January 12, 2023

Biden DOJ Advises Postal Service that Abortion Drugs can be Mailed Lawfully in All 50 States

President Biden's Department of Justice (DOJ) wrote a slip opinion for the United States Postal Service (USPS) advising that mailing abortion drugs is not a violation of federal or state law.

Christopher Schroeder, Assistant Attorney General for the DOJ Office of Legal Counsel, wrote the slip opinion. He argues that the Comstock Act, which prohibits the mailing of "[e]very article, instrument, substance, drug, medicine, or thing which is advertised or described in a manner calculated to lead another to use or apply it for producing abortion," does not apply to the abortion pills mifepristone and misoprostol "where the sender lacks the intent that the recipient of the drugs will use them unlawfully."

Schroeder writes, "there are manifold ways in which recipients in every state may use these drugs, including to produce an abortion, without violating state law. Therefore, the mere mailing of such drugs to a particular jurisdiction is an insufficient basis for concluding that the sender intends them to be used unlawfully." He later clarifies, "dosages of mifepristone and misoprostol that are used for medication abortion can be used to treat a miscarriage, and misoprostol is commonly prescribed for the prevention and treatment of gastric ulcers."

Further, Schroeder argues that it is lawful to send deliver doses explicitly provided for abortion even in states that ban abortion. He argues,
"even if a state prohibits a pregnant person from ingesting mifepristone or misoprostol for the purpose of inducing an abortion, such an individual has a constitutional right to travel to another state that has not prohibited that activity and to ingest the drugs there. Someone sending a woman these drugs is unlikely to know where she will use them, which might be in a state in which such use is lawful."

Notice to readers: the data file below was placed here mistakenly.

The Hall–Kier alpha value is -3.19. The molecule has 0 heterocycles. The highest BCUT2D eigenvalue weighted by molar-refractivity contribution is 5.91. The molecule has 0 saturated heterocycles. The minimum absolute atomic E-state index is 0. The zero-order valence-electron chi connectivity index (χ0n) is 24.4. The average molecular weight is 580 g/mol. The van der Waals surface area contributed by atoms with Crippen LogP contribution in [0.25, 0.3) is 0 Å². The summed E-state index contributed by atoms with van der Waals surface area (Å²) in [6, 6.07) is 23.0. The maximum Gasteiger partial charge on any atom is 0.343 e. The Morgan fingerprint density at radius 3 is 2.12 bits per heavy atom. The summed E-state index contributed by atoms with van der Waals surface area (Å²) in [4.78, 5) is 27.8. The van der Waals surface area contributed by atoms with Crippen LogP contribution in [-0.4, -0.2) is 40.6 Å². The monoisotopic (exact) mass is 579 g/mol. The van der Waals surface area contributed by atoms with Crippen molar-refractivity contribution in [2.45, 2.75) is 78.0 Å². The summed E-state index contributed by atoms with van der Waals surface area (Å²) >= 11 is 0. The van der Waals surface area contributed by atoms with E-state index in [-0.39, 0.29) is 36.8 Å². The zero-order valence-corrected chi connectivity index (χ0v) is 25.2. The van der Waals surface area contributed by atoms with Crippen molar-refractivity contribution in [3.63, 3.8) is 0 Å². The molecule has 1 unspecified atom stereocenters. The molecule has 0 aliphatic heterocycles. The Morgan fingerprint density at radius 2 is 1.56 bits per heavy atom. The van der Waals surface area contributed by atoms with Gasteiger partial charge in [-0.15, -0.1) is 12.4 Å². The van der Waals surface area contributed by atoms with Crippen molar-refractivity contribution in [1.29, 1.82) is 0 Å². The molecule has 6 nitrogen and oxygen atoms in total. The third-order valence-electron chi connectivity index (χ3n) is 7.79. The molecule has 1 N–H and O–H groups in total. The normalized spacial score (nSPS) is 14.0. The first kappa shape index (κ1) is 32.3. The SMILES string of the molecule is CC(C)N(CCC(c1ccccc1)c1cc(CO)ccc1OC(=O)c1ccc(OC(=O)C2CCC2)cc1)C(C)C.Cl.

Sending abortion drugs for the purpose of causing abortion to a person who lives in a place where abortion is illegal is still fine, according to Schroeder, as long as the sender believes that the mother will travel out of state before ingesting the pills. Such an assumption seems unreasonable, and it is very possible that a sender could still face charges from a pro-life state that would argue otherwise.

Alliance Defending Freedom Senior Counsel Erik Baptist told Live Action News,

“These longstanding federal laws prohibit the distribution of chemical abortion drugs by mail, common carrier, or express company. That means only the chemical drug manufacturer may deliver and distribute these drugs to abortionists around the country. The manufacturer cannot use the U.S. Postal Service, FedEx, UPS, or any third-party courier to distribute chemical abortion drugs to abortionists, pharmacies, or women in the United States.”

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